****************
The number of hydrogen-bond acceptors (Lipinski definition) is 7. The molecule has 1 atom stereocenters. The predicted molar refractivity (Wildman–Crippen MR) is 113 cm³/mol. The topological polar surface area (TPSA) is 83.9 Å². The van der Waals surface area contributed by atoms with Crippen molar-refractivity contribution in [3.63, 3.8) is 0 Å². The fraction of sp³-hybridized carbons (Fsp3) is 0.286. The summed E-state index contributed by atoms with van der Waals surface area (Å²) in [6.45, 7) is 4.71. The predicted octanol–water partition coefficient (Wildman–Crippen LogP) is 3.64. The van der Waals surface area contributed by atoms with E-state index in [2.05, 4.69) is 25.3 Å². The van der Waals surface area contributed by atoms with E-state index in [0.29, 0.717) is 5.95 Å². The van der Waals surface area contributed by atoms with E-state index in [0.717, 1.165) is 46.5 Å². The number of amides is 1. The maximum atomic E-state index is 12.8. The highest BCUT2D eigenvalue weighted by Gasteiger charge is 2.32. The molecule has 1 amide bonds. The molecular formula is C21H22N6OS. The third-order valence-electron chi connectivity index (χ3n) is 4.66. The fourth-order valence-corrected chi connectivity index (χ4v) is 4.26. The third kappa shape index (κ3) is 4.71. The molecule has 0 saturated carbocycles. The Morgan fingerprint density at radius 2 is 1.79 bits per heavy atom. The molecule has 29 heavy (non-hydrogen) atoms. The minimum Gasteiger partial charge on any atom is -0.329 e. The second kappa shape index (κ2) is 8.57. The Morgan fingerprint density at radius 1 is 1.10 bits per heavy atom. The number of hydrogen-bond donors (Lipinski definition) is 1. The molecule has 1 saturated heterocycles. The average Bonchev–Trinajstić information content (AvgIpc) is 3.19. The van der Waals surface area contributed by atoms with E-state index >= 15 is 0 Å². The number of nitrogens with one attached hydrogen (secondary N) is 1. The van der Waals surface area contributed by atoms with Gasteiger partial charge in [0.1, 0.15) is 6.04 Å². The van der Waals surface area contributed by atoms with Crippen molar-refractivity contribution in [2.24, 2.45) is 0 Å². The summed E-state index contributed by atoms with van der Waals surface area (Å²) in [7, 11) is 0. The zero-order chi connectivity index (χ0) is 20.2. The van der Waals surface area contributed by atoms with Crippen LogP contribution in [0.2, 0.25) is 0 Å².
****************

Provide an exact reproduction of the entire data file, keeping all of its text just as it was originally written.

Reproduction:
The number of hydrogen-bond acceptors (Lipinski definition) is 7. The molecule has 1 atom stereocenters. The predicted molar refractivity (Wildman–Crippen MR) is 113 cm³/mol. The topological polar surface area (TPSA) is 83.9 Å². The van der Waals surface area contributed by atoms with Crippen molar-refractivity contribution in [3.63, 3.8) is 0 Å². The fraction of sp³-hybridized carbons (Fsp3) is 0.286. The summed E-state index contributed by atoms with van der Waals surface area (Å²) in [6.45, 7) is 4.71. The predicted octanol–water partition coefficient (Wildman–Crippen LogP) is 3.64. The van der Waals surface area contributed by atoms with E-state index in [2.05, 4.69) is 25.3 Å². The van der Waals surface area contributed by atoms with E-state index in [0.29, 0.717) is 5.95 Å². The van der Waals surface area contributed by atoms with E-state index in [0.717, 1.165) is 46.5 Å². The number of amides is 1. The maximum atomic E-state index is 12.8. The highest BCUT2D eigenvalue weighted by Gasteiger charge is 2.32. The molecule has 1 amide bonds. The molecular formula is C21H22N6OS. The third-order valence-electron chi connectivity index (χ3n) is 4.66. The fourth-order valence-corrected chi connectivity index (χ4v) is 4.26. The third kappa shape index (κ3) is 4.71. The molecule has 0 saturated carbocycles. The Morgan fingerprint density at radius 2 is 1.79 bits per heavy atom. The molecule has 29 heavy (non-hydrogen) atoms. The minimum Gasteiger partial charge on any atom is -0.329 e. The second kappa shape index (κ2) is 8.57. The Morgan fingerprint density at radius 1 is 1.10 bits per heavy atom. The number of hydrogen-bond donors (Lipinski definition) is 1. The molecule has 1 saturated heterocycles. The average Bonchev–Trinajstić information content (AvgIpc) is 3.19. The van der Waals surface area contributed by atoms with E-state index >= 15 is 0 Å². The number of nitrogens with one attached hydrogen (secondary N) is 1. The van der Waals surface area contributed by atoms with Gasteiger partial charge in [0.1, 0.15) is 6.04 Å². The van der Waals surface area contributed by atoms with Crippen molar-refractivity contribution in [2.24, 2.45) is 0 Å². The summed E-state index contributed by atoms with van der Waals surface area (Å²) in [7, 11) is 0. The zero-order chi connectivity index (χ0) is 20.2. The van der Waals surface area contributed by atoms with Crippen LogP contribution in [0.2, 0.25) is 0 Å².